LISTEN: Missouri Lawmaker Can’t Describe Why Racial Discrimination Differs from Anti-LGBT Discrimination

By Megan Clayton • March 8, 2016 • 2:39 pm
As Missouri Senate Democrats’ filibuster to oppose discrimination approaches a full 24 hours, it’s easy to forgot just how simple this dangerous bill (SJR39) really is. It would allow some private businesses to refuse to serve customers based on who they are or who they love.
MissouriLegislators

In defending his bill, Senator Bob Onder cited the case of Oregon bakers Aaron & Melissa Klein. They refused to make a wedding cake for a gay couple, in violation of the state’s nondiscrimination ordinance which protects everyone in Oregon from discrimination on the basis of “race, color, religion, sex, sexual orientation, national origin, marital status or age.” Despite pro bono legal representation from Alliance Defending Freedom, the Kleins lost their case and are currently appealing, albeit with different lawyers.Currently, Missouri civil rights law protects people on the basis of “race, color, religion, national origin, sex, ancestry, age, or disability,” but not sexual orientation or gender identity. Senator Jason Holsman offered his colleague an example based on racial discrimination and asked him to explain the difference. Senator Onder’s inability to do so was telling. Take a listen:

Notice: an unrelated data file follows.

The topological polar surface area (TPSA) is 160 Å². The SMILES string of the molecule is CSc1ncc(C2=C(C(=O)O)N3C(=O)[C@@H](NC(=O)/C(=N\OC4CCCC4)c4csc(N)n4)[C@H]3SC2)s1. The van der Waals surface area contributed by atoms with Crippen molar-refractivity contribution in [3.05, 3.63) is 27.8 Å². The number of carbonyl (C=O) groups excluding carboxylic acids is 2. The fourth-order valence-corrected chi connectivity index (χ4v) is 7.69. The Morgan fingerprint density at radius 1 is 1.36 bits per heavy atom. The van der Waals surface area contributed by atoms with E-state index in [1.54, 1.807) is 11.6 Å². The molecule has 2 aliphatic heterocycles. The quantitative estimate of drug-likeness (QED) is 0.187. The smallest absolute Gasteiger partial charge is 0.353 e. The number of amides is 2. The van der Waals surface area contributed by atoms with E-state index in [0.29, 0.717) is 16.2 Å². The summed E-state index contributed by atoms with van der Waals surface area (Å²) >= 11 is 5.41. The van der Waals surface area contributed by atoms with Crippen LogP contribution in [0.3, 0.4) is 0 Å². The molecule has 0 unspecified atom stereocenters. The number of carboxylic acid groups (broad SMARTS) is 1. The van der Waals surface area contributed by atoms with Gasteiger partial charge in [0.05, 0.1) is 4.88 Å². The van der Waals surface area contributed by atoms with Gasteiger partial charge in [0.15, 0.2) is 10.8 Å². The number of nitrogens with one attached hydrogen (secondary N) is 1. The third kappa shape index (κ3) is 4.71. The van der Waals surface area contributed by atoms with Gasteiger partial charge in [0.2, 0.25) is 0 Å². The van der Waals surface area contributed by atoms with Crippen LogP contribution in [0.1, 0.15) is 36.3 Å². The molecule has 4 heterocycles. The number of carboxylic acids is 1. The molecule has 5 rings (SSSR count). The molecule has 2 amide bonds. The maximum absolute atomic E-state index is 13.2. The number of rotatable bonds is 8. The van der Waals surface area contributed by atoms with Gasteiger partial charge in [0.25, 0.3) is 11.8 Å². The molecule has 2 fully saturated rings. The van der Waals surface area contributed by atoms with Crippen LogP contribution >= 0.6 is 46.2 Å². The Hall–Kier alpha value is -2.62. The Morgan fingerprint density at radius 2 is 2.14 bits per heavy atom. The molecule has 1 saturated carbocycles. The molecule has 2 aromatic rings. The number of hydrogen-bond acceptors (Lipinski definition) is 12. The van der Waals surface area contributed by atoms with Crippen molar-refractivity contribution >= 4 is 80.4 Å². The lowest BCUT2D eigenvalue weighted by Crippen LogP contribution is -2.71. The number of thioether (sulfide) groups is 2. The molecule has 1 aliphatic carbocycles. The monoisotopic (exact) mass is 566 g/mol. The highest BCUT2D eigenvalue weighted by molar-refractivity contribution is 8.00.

Senator Holsman: What do you think would happen if an African-American couple walked in and Ms. Klein decided that she didn’t want to do an African-American wedding top? Do you think that would be acceptable?

Senator Onder: Well, no it wouldn’t. It wouldn’t. But I think there are, there are um, yeah I think this this this issue of trying to- to confute, for one thing there is, there really is no… Race has nothing to do with marriage.”

Senator Onder may believe that, but if he were holding office less than 50 years ago, his statement would have raised eyebrows. Back then, race had everything to do with marriage. Missouri barred interracial marriages until 1967, when the Supreme Court decision in Loving v. Virginia ruled such laws unconstitutional. Justification for these laws was largely based on racist interpretations of Biblical scripture.

Follow along with PROMO as Missouri lawmakers continue their filibuster of SJR39 in the Missouri Senate, and read more here.

SHARE
ADD YOUR VOICE
[fbcomments url=""]